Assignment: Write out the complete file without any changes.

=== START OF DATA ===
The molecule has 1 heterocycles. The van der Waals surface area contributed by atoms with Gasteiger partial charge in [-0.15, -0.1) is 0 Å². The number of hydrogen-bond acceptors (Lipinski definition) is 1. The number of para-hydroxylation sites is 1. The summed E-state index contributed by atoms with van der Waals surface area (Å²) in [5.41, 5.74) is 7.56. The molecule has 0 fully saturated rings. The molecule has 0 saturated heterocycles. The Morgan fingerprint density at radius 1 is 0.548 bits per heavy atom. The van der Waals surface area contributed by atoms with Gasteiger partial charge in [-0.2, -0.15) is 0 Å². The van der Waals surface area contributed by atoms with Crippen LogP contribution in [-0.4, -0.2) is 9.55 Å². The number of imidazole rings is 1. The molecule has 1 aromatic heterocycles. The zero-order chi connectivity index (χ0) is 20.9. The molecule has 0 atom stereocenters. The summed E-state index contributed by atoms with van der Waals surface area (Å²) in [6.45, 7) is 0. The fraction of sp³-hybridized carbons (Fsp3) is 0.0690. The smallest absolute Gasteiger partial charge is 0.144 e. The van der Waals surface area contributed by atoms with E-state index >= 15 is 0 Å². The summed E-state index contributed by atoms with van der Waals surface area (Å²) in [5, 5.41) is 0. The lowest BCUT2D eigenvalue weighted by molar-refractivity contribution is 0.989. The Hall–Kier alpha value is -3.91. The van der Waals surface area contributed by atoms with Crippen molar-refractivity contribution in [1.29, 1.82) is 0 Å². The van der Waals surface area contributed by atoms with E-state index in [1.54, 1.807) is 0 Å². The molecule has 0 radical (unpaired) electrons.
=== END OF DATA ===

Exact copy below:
The molecule has 1 heterocycles. The van der Waals surface area contributed by atoms with Gasteiger partial charge in [-0.15, -0.1) is 0 Å². The number of hydrogen-bond acceptors (Lipinski definition) is 1. The number of para-hydroxylation sites is 1. The summed E-state index contributed by atoms with van der Waals surface area (Å²) in [5.41, 5.74) is 7.56. The molecule has 0 fully saturated rings. The molecule has 0 saturated heterocycles. The Morgan fingerprint density at radius 1 is 0.548 bits per heavy atom. The van der Waals surface area contributed by atoms with Gasteiger partial charge in [-0.2, -0.15) is 0 Å². The van der Waals surface area contributed by atoms with Crippen LogP contribution in [-0.4, -0.2) is 9.55 Å². The number of imidazole rings is 1. The molecule has 1 aromatic heterocycles. The zero-order chi connectivity index (χ0) is 20.9. The molecule has 0 atom stereocenters. The summed E-state index contributed by atoms with van der Waals surface area (Å²) in [6.45, 7) is 0. The fraction of sp³-hybridized carbons (Fsp3) is 0.0690. The smallest absolute Gasteiger partial charge is 0.144 e. The van der Waals surface area contributed by atoms with E-state index >= 15 is 0 Å². The summed E-state index contributed by atoms with van der Waals surface area (Å²) in [5, 5.41) is 0. The lowest BCUT2D eigenvalue weighted by molar-refractivity contribution is 0.989. The Hall–Kier alpha value is -3.91. The van der Waals surface area contributed by atoms with Crippen molar-refractivity contribution in [1.29, 1.82) is 0 Å². The van der Waals surface area contributed by atoms with E-state index in [1.54, 1.807) is 0 Å². The molecule has 0 radical (unpaired) electrons.